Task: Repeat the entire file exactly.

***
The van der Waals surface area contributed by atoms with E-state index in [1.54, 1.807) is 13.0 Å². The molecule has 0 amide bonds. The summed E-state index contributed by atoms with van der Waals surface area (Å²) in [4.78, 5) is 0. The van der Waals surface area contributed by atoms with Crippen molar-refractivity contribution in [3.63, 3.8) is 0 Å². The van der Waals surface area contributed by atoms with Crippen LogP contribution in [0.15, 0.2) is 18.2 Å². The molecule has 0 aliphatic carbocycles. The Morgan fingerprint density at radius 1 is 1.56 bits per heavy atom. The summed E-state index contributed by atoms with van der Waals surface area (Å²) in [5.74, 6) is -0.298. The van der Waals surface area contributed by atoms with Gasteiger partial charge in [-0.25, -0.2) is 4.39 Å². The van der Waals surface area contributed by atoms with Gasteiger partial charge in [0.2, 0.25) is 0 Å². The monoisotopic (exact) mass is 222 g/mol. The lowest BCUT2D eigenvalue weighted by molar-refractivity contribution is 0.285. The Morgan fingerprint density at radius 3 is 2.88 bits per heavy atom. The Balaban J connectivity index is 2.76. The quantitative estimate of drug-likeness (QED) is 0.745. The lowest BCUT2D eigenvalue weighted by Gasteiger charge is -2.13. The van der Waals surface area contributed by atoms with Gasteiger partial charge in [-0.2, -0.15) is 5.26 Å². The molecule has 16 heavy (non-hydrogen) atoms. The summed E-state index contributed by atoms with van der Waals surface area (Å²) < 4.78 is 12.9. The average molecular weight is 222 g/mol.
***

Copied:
The van der Waals surface area contributed by atoms with E-state index in [1.54, 1.807) is 13.0 Å². The molecule has 0 amide bonds. The summed E-state index contributed by atoms with van der Waals surface area (Å²) in [4.78, 5) is 0. The van der Waals surface area contributed by atoms with Crippen molar-refractivity contribution in [3.63, 3.8) is 0 Å². The van der Waals surface area contributed by atoms with Crippen LogP contribution in [0.15, 0.2) is 18.2 Å². The molecule has 0 aliphatic carbocycles. The Morgan fingerprint density at radius 1 is 1.56 bits per heavy atom. The summed E-state index contributed by atoms with van der Waals surface area (Å²) in [5.74, 6) is -0.298. The van der Waals surface area contributed by atoms with Gasteiger partial charge in [-0.25, -0.2) is 4.39 Å². The van der Waals surface area contributed by atoms with Gasteiger partial charge in [0.2, 0.25) is 0 Å². The monoisotopic (exact) mass is 222 g/mol. The lowest BCUT2D eigenvalue weighted by molar-refractivity contribution is 0.285. The Morgan fingerprint density at radius 3 is 2.88 bits per heavy atom. The Balaban J connectivity index is 2.76. The quantitative estimate of drug-likeness (QED) is 0.745. The lowest BCUT2D eigenvalue weighted by Gasteiger charge is -2.13. The van der Waals surface area contributed by atoms with Gasteiger partial charge in [-0.2, -0.15) is 5.26 Å². The molecule has 16 heavy (non-hydrogen) atoms. The summed E-state index contributed by atoms with van der Waals surface area (Å²) < 4.78 is 12.9. The average molecular weight is 222 g/mol.